Here's everything you need to know about Friday's jobs report

The July jobs report and the next few after it will be all about November.

Economists project that the Labour Department’s report out on Friday will show that the labour market remains in good, steady shape.

And what the data say about how the economy is doing will become increasingly significant as we head closer to the November election.

Via Bloomberg, here’s what Wall Street is forecasting:

  • Nonfarm payrolls:+180,000
  • Unemployment rate: 4.8%
  • Average hourly earnings month-on-month: +0.2%
  • Average hourly earnings year-on-year: +2.6%
  • Average weekly hours worked: 34.4

“In general, voters tend to flock toward reform and bold plans during times of uncertainty,” wrote Andrew Chamberlain, chief economist at Glassdoor, in a preview.

If data start to show growing cracks in the economy, particularly in a key area like the labour market, Republican presidential nominee Donald Trump would get more ammo to argue against four more years of a Democratic president.

Trump is already doing this. On Tuesday, he said at a rally in Virginia:

“The numbers are getting worse and worse all the time. If they get real bad, I hope it happens fast, so I don’t have to — they will all blame me. You’ll end up winning and your first day, the economy crashes because of some incompetent people before me.”

Last Friday, we learned via an advance estimate that the economy grew by 1.2% in the second quarter, less than expected, as business investment slumped. This is the kind of number that Trump refers to.

On the flip side, “good news pushes voters in favour of staying the current course,” Chamberlain said. “For this reason, pollsters will be watching the next few jobs reports closely as we inch toward Election Day.”

Pollsters like Nate Silver at FiveThirtyEight are incorporating new economic data into their predictions of who will win.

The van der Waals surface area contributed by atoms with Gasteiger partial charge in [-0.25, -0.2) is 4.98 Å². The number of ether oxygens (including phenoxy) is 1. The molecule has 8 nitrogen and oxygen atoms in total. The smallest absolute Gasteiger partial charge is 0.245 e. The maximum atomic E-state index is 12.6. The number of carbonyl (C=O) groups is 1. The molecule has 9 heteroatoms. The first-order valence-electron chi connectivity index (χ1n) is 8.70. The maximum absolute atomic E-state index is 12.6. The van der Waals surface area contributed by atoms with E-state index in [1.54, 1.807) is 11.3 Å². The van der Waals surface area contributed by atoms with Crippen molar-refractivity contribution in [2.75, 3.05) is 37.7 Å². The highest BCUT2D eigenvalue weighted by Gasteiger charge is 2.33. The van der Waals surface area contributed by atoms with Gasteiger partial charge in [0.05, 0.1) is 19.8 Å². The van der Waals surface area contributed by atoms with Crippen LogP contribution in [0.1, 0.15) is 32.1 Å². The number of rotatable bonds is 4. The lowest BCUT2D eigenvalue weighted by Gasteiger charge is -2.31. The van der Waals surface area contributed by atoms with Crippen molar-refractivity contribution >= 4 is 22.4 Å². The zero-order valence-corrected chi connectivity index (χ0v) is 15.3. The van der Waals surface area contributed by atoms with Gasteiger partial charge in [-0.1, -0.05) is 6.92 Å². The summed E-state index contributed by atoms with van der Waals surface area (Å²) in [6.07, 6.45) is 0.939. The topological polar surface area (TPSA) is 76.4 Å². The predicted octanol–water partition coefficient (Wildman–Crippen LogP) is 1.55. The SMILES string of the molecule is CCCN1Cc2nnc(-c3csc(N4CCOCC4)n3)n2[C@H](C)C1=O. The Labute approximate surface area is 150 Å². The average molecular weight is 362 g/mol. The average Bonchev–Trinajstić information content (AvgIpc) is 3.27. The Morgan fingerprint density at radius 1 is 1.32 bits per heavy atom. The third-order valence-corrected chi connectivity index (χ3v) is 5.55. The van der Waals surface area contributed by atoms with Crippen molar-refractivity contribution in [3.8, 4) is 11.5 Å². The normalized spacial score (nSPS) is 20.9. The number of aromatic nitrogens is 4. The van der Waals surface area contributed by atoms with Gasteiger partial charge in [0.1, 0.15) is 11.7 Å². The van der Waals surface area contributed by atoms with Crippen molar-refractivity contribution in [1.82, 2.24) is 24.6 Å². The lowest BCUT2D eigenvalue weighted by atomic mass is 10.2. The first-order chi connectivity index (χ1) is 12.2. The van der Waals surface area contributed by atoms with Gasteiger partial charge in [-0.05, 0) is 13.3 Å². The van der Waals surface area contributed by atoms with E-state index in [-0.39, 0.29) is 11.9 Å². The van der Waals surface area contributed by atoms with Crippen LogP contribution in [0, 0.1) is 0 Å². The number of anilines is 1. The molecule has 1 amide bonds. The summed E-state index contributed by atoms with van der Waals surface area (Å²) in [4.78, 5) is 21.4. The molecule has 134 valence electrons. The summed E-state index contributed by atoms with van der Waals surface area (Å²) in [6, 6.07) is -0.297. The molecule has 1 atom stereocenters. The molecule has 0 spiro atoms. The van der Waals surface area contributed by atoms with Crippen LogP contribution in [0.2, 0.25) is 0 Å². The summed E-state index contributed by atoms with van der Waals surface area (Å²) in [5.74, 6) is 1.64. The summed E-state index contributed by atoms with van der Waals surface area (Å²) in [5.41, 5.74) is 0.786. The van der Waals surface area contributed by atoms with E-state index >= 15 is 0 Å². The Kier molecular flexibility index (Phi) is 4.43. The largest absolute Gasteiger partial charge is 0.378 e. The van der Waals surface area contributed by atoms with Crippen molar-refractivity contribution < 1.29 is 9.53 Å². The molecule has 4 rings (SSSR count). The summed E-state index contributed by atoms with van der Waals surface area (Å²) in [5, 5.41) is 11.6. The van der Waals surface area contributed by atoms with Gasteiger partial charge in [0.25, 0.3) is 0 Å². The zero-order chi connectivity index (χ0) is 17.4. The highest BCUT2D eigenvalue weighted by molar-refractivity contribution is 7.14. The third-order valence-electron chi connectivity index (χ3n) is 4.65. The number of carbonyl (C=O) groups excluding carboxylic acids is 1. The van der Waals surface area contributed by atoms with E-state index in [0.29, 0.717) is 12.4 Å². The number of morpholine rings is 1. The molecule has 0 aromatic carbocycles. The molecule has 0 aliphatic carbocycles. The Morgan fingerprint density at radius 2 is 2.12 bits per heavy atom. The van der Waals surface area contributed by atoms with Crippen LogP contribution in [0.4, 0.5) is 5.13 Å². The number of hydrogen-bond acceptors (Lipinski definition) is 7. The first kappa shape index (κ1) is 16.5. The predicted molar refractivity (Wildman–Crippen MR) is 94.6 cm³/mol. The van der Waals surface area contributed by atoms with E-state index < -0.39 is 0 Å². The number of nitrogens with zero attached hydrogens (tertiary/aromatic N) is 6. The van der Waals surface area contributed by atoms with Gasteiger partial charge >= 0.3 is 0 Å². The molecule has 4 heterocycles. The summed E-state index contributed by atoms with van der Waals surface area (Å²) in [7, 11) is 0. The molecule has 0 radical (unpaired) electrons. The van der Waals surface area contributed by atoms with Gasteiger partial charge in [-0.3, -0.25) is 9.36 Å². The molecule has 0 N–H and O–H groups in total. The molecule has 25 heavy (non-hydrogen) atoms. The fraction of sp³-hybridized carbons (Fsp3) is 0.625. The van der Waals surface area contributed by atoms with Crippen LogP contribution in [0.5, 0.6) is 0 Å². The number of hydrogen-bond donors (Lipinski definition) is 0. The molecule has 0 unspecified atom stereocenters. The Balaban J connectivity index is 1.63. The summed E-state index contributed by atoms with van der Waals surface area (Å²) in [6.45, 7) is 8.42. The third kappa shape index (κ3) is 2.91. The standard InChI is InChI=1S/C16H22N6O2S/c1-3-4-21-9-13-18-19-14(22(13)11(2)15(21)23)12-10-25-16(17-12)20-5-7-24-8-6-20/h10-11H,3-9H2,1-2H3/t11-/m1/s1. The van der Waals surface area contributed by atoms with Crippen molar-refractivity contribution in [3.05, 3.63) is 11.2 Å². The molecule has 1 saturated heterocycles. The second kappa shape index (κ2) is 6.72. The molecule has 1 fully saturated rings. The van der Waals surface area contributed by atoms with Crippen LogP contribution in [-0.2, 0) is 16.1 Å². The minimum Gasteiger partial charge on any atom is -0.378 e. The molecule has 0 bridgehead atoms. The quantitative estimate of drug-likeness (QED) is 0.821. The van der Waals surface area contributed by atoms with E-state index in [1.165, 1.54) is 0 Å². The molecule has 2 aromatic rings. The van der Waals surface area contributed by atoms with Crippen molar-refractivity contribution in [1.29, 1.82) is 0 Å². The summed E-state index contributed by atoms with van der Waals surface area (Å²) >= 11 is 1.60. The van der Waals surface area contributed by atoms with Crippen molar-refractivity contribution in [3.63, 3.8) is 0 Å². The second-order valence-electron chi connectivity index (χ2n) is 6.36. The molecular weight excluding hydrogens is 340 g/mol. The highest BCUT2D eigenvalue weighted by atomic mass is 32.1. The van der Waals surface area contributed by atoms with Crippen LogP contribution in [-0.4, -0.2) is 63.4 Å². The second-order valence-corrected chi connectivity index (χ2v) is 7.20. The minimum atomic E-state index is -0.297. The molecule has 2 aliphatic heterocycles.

But what’s irrefutable is that the labour market is right now stronger than the comparable periods in the last two elections, Chamberlain noted.

The unemployment rate is at 4.9%. It was 8.2% in June 2012 and 5.6% in June 2008, seven months into the recession. The economy gained 287,000 jobs in June 2016, versus a loss by 165,000 in the same period in 2008. Job openings are at a record high of 5.5 million.

On the downside, the labour force participation rate has continued to fall, although this is largely because of retiring baby boomers.

“After seven years of consistent growth, the next resident of the White House stands to inherit one of the most robust job markets in a generation,” Chamberlain said.

‘A hiring rebound back towards trend’

The pace of job creation plunged to 11,000 in May — a weak number even adding back the 35,000 Verizon workers who were on strike.

June brought a strong rebound, and July should return the pace “towards trend,” said Wells Fargo Senior Economist Sam Bullard.

The trend has slowed this year. In part, it’s because the economy is approaching full employment amid the lowest unemployment rate in eight years.

“Without a continued rebound in the labour force participation, gains should remain strong enough to further reduce the unemployment rate,” Bullard said.

Meanwhile, wage growth is gradually rising as the labour market gets tighter.

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